In 2010 we at bhc investment believe:
- the xxx will xxx; and
- xxx will xxx.
----- bhc perspective -----
“Despite three years of falling prices, which have significantly improved the attractiveness of common stocks, we still find very few that even mildly interest us. That dismal fact is testimony to the insanity of valuations reached during The Great Bubble. Unfortunately, the hangover may prove to be proportional to the binge.” -- Warren Buffett, March 2003
Long position entered at xxx.xxx for xxx.
----- bhc perspective -----
© Boon @ 10:08:00 am
In the world of investment, I am skeptical soul; I am always skeptical about what I read and heard. When someone is building the biggest, the highest, or the longest, I tend to first look at the matter as a contrarian . I don't believe or buy into hype. When people are trying to tell me how much money and easy money they have made from the property market in China, I see worries -- I see herds who are doing the same sort of things as it happens over and over again in human history. When the Indian Central Bank was buying Gold, I prefer to ask myself if it meant we were at a seasonal peak. When Warren Buffett was buying into Burlington Northern Santa Fe and called it his "all-in wager" on the economic future of the U.S. , I felt a sense of shiver down the back of my spine -- what if the world's most celebrated investor of all time was wrong?
I prefer to look for an investment thesis and investment ideas that can stand the test of time, steer myself away from confirmation bias, and think, analyse, and research in a framework with integrity. If I called something a bubble, and I said it had popped, I will not expect it to recover anytime soon and making a new high. If it does, it will invalidate my believe that it had popped or my believe that it was indeed a bubble. Integrity. Our thinking must be robust and exhibit its integrity over time.
Proving something right doesn't really make it right. Proving something wrong is much more significant. I often tell people of this: we human first thought the world was flat, later round, then oval, now it's none of these. Each time we prove our previous believe wrong we get closer to the truth, not necessary the real truth, but it is speticism and the disproving of something that enable us to acquire new knowledge.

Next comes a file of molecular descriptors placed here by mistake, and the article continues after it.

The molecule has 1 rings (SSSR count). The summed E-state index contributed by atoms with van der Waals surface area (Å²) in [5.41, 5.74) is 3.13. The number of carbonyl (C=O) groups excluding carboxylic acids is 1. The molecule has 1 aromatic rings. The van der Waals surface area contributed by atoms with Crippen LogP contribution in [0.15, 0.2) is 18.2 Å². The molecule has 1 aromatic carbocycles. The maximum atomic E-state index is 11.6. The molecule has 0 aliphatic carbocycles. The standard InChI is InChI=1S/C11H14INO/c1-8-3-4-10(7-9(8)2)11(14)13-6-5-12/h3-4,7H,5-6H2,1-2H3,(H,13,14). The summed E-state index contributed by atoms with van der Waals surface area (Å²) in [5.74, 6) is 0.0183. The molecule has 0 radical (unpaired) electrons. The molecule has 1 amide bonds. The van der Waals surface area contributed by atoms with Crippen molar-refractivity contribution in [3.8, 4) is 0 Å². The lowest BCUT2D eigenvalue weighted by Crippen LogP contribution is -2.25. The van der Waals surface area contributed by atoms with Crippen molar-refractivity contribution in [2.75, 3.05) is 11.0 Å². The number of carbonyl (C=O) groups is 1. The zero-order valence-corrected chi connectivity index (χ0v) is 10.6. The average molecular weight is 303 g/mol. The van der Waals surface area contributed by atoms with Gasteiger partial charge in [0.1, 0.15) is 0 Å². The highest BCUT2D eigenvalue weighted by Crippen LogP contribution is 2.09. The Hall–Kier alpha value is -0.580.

... similarly, the speculator George Soros, when making a financial bet, keeps looking for instances that would prove his initial theory wrong. This, perhaps, is true self-confidence: the ability to look at the world without the need to find signs that stroke one's ego.
Nassim Nicholas Taleb, The Black Swan
China is heading for a big crash
James S. Chanos built one of the largest fortunes on Wall Street by foreseeing the collapse of Enron and other highflying companies whose stories were too good to be true.
Now Mr. Chanos, a wealthy hedge fund investor, is working to bust the myth of the biggest conglomerate of all: China Inc.
Born in 1958, of Greek origins, he was schooled at Wylie E. Groves High School and Yale, where he graduated in 1980. In business, he developed an investment strategy based on intensive research into stocks (as long as months), searching for fundamental and large market failures in valuation: typically under-estimated or previously un-reported failings in the business or market of a stock followed by committing to a (usually large) short-position which he is willing to hold for long period of time - almost the mirror image of Warren Buffet's reputed "fundamentals+long stay" investment strategy. Because of this model, his investments function more like those of a whistle-blower than most typical investments. Examples of this include short-selling companies such as Baldwin-United, Drexel Burnham, and more recently, the notorious Enron Corporation.
He rose to fame in the 1980s as a "short" - a short seller who had a knack of spotting stocks that he thought to be overvalued. After working as an analyst in several firms, he founded Kynikos (Greek for "cynic") in 1985 as a firm specializing in short selling. A critical position taken at Kynikos was his shorting of Enron.